Imagine you were facing foreclosure and that your lender was willing to work out a deal — a loan modification — so you could keep your home while the lender could avoid the costs of a foreclosure.
This sounds like a great outcome for everyone, except that it isn’t. Believe it or not, some folks oppose such accommodations because loan work-outs make mortgage-backed securities less risky.
Huh? You’re kidding.
Actually, I’m not. Let me explain:
When it comes to stocks and bonds we all pretty much get the idea.
It’s good when the shares you own rise in value — unless you “shorted” the stock, then you want prices to fall.
As to bonds, a higher price means a lower yield, while a lower price means a higher yield.
For instance, imagine that a bond pays 5 percent and costs $10,000. It generates interest worth $500 a year. If the price falls and the bond can be bought for $9,500 then the bond yields 5.2 percent ($500 divided by $9,500) — the $500 payment is the same, but since the bond’s cost has gone down, thus the effective yield has increased. If the bond is in demand and the purchase price rises to $10,500, then — again — the $500 payment stays the same but the yield declines to 4.76 percent ($500 divided by $10,500).
In other words, it’s possible to make money on Wall Street even if asset prices fall, something you can’t do with real estate.
It’s also possible to make money on Wall Street with various derivative mortgage securities, financial instruments that essentially allow you to bet on future price trends without actually owning the underlying financial asset.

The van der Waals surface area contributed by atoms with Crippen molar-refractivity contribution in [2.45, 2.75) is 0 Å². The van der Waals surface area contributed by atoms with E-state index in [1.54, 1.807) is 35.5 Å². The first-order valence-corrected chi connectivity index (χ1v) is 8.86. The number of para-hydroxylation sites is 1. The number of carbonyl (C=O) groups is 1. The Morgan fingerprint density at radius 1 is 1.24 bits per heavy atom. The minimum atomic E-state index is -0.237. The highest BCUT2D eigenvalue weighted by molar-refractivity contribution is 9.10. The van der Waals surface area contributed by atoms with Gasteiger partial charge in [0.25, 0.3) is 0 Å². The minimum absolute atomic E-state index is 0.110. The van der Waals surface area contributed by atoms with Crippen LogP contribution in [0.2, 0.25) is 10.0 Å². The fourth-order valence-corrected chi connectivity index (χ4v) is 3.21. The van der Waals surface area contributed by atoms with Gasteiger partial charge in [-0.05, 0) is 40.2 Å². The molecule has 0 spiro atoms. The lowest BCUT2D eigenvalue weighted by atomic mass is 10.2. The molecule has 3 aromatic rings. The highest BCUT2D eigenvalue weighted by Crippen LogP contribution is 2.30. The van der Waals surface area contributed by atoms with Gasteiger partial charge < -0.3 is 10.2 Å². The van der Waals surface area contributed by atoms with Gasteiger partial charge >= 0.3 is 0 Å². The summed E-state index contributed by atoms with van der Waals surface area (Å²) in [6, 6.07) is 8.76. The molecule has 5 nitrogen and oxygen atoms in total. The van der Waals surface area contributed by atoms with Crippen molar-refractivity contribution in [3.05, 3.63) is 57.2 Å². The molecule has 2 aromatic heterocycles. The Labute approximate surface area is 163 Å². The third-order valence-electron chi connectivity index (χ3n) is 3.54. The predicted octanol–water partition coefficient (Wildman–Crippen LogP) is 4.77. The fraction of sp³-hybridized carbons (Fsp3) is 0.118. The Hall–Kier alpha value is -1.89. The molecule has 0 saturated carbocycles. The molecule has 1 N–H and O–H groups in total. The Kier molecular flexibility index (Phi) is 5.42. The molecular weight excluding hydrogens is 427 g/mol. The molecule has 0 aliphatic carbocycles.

Instead of looking at one bond, imagine that we want to look at large numbers of bonds worth billions and trillions of dollars. To make bonds easier to understand we would rely on independent ratings firms to judge the credit-worthiness of individual bonds backed by pools of mortgages that have been gathered together to generate income for investors. We could rank these mortgage-backed securities (MBS), calling the best ones “AAA” while securities which were more risky might be called “BBB-”.
Now we have a system in place which not only allows us to bet on mortgage-backed securities, but also differing classes of mortgage-backed securities. We might have one bet for mortgage-backed securities which represent prime mortgages and a second and very different bet for subprime mortgage-backed securities.
To make matters more complex we could add a few twists. For instance, someone might buy mortgage-backed securities and also derivative contracts hoping for the opposite result. If the value of the security goes down the worth of the derivative goes up — and vice versa. In effect, derivatives can be used as a kind of insurance for investors who hope to cut marketplace exposure.
Lastly, imagine an investor who buys derivative which predict rising interest rates and another set of derivatives which suggest falling rates. By matching the two sets of derivatives one would “hedge” their bets — and thus we now have the basis for the concept of hedge funds.
Hedge fund managers look for tiny inconsistencies in the marketplace and then place huge bets trying to benefit from microscopic discrepancies. Given that some of the largest fortunes created in recent years have been generated by hedge fund managers, it can be argued that such folks must know something. Alternatively, there have also been some spectacular flops and there could be more.
So what does all of this have to do with people losing their homes? Glad you asked.